Thank Goodness Wisconsin Turned Down High Speed Rail!

From “Fast trains, supply networks, and firm performance” in VoxEU:

We find that sales and measured productivity rose substantially for firms near the new (high speed rail) stations after the opening. Firms in industries with greater purchased input shares outperformed firms in industries with lower purchased input shares.

So Wisconsin dodged the fate of having higher firm productivity.

The report is authored by Bernard, Moxnes, and Saito.

Update, 10/1 12:26PM Pacific: And here is the IMF’s assessment of the role of infrastructure investment. Not that I expect it to convince all the folks who think we should privatize all roads, airports, harbors, and train service…

82 thoughts on “Thank Goodness Wisconsin Turned Down High Speed Rail!

  1. Tom

    How much does it cost to build and maintain? Non-zero productivity gains does not mean that the benefits exceeded the costs. Econ 101?

    1. Anonymous

      I was in Milwaukee last weekend and compared to Illinois, I can assure you that their economy is very robust. The train couldn’t add that much more for their absurdly high cost.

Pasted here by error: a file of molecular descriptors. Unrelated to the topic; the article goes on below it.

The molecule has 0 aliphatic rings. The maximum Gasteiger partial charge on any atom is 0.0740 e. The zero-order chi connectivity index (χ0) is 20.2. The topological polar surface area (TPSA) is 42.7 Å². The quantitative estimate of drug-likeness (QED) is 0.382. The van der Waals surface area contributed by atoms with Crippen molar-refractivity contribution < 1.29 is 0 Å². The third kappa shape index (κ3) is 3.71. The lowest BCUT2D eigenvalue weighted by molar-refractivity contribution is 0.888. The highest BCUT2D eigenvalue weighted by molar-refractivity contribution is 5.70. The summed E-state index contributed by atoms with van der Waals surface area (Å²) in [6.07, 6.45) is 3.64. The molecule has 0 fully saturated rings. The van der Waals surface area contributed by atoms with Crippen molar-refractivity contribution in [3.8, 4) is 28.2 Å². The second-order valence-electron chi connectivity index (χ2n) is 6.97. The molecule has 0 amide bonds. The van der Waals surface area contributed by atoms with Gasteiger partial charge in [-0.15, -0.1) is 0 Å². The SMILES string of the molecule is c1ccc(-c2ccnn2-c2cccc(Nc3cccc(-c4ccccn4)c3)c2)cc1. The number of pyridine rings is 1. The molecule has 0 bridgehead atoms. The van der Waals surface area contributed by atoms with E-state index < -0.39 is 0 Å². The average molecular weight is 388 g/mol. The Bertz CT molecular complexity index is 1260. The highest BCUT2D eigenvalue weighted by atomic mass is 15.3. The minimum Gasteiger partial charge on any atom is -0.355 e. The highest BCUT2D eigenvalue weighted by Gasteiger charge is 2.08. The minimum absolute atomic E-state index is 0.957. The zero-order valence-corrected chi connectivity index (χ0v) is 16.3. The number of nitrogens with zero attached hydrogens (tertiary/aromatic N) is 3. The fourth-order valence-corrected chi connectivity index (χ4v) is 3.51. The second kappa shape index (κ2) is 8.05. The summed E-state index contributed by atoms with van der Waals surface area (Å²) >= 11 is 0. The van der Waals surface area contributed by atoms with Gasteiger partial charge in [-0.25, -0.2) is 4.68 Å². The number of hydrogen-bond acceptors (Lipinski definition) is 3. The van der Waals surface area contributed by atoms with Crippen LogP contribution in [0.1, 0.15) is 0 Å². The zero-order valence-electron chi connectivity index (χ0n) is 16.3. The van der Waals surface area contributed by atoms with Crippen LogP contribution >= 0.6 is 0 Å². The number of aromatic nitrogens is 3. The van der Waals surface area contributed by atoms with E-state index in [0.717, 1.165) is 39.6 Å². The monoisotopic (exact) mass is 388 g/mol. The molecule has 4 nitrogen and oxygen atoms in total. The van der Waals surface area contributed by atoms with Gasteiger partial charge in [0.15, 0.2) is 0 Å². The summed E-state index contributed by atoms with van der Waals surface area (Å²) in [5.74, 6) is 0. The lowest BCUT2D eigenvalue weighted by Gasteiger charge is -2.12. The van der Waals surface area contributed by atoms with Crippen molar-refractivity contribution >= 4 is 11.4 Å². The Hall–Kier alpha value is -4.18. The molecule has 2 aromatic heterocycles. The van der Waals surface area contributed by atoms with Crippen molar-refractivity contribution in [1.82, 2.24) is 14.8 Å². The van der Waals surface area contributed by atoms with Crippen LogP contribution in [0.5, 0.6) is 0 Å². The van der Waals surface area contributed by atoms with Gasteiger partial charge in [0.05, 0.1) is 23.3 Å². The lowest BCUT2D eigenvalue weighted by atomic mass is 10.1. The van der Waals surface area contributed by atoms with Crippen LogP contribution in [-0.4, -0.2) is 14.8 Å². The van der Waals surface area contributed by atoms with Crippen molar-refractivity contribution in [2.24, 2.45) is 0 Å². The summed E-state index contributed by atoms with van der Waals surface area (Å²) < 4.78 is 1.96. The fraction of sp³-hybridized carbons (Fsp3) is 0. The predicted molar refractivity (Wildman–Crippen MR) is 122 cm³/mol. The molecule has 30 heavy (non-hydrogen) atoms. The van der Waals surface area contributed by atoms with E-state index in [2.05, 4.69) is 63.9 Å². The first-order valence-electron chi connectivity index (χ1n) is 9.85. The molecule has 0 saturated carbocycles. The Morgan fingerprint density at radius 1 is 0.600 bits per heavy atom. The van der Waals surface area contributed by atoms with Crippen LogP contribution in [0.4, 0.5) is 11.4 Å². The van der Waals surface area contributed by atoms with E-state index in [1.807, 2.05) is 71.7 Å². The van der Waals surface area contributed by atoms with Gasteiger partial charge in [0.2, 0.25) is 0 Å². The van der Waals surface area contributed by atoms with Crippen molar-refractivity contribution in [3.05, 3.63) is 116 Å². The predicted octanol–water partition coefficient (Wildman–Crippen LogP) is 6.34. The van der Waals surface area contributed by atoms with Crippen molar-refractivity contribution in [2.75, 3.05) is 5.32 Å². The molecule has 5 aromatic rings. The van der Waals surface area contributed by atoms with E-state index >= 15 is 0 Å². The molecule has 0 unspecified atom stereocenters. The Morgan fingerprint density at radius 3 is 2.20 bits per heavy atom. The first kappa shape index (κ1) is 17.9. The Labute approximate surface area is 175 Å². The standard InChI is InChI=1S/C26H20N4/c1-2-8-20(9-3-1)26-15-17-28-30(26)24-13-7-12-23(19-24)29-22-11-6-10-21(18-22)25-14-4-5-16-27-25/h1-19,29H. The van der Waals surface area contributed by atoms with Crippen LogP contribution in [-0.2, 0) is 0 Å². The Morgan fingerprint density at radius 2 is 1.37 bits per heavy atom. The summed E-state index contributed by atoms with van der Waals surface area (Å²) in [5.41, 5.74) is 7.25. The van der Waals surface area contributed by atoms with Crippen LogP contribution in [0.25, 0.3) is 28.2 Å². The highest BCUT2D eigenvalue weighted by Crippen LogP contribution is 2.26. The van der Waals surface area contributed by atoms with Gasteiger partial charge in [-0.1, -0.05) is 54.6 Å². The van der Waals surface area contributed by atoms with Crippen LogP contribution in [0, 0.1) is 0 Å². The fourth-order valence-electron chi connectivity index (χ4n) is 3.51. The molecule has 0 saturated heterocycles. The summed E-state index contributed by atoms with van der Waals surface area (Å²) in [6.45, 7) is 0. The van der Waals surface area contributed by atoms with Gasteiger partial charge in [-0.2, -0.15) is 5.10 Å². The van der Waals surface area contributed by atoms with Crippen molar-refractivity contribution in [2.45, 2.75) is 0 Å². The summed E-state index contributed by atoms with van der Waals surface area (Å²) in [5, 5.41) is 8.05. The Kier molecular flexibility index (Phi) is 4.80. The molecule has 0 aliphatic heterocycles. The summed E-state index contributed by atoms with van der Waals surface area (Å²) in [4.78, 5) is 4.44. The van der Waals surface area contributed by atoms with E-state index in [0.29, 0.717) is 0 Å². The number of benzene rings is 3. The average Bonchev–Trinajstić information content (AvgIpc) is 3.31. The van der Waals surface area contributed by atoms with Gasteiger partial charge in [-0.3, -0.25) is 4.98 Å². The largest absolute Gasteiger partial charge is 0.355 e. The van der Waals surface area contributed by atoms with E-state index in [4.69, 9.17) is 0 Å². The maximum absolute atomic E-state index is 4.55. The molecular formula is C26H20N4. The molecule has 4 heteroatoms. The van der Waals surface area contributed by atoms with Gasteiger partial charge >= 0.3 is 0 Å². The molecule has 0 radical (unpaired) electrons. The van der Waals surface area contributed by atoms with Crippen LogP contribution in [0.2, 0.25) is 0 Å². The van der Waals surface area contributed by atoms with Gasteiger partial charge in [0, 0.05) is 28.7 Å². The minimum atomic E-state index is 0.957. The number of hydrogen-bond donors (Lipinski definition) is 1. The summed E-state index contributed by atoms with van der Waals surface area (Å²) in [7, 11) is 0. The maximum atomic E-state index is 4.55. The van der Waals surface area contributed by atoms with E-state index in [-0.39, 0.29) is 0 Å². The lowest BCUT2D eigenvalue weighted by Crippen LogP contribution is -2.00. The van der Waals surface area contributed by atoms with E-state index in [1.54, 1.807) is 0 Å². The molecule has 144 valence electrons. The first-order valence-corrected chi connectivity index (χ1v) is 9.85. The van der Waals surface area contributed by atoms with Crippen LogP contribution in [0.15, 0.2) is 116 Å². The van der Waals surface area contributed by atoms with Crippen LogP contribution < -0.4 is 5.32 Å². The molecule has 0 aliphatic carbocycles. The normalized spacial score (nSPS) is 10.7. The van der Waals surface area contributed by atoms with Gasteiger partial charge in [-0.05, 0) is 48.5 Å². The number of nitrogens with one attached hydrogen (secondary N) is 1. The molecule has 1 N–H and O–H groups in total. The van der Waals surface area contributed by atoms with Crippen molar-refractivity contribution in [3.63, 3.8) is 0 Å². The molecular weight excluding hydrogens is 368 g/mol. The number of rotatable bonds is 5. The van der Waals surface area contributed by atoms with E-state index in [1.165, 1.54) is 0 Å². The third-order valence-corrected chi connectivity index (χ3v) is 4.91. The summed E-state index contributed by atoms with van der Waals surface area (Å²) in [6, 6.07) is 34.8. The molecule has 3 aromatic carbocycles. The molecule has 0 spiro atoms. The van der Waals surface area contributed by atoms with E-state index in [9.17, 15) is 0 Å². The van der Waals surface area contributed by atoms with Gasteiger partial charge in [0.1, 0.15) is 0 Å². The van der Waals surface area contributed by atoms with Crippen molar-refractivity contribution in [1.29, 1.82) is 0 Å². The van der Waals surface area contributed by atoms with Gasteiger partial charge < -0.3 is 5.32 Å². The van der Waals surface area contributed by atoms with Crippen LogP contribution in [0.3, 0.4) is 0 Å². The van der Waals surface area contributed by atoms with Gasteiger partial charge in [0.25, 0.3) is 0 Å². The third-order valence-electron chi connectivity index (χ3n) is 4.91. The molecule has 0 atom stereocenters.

2. Menzie Chinn

    Tom: Teaching as I do at a public affairs/policy school, I’m all for benefit-cost analysis.

    Well, the Federal government would have provided the bulk of resources for building the system. What is the current real borrowing cost to the Federal government? What would have been the impact on employment during a period of slack in the economy? How much did Wisconsin lose due to termination of contracts (as far as I know, still in the courts)?

    I can answer the first question for you at least — the ten year real yield to maturity for the US government is 22 basis points…

    1. Anonymous

      Just because the borrowing rate is low does not mean the benefit outweighs the cost. The borrowing cost be zero or negative and still not be a good investment. So this a very non-robust answer, Menzie. Furthermore, I do not doubt that the Wisconsites near the train would be better off, so did they offer to put up 50% of the funds to get the train going? 20%? 1%? Everyone likes to recieve things that others pay for.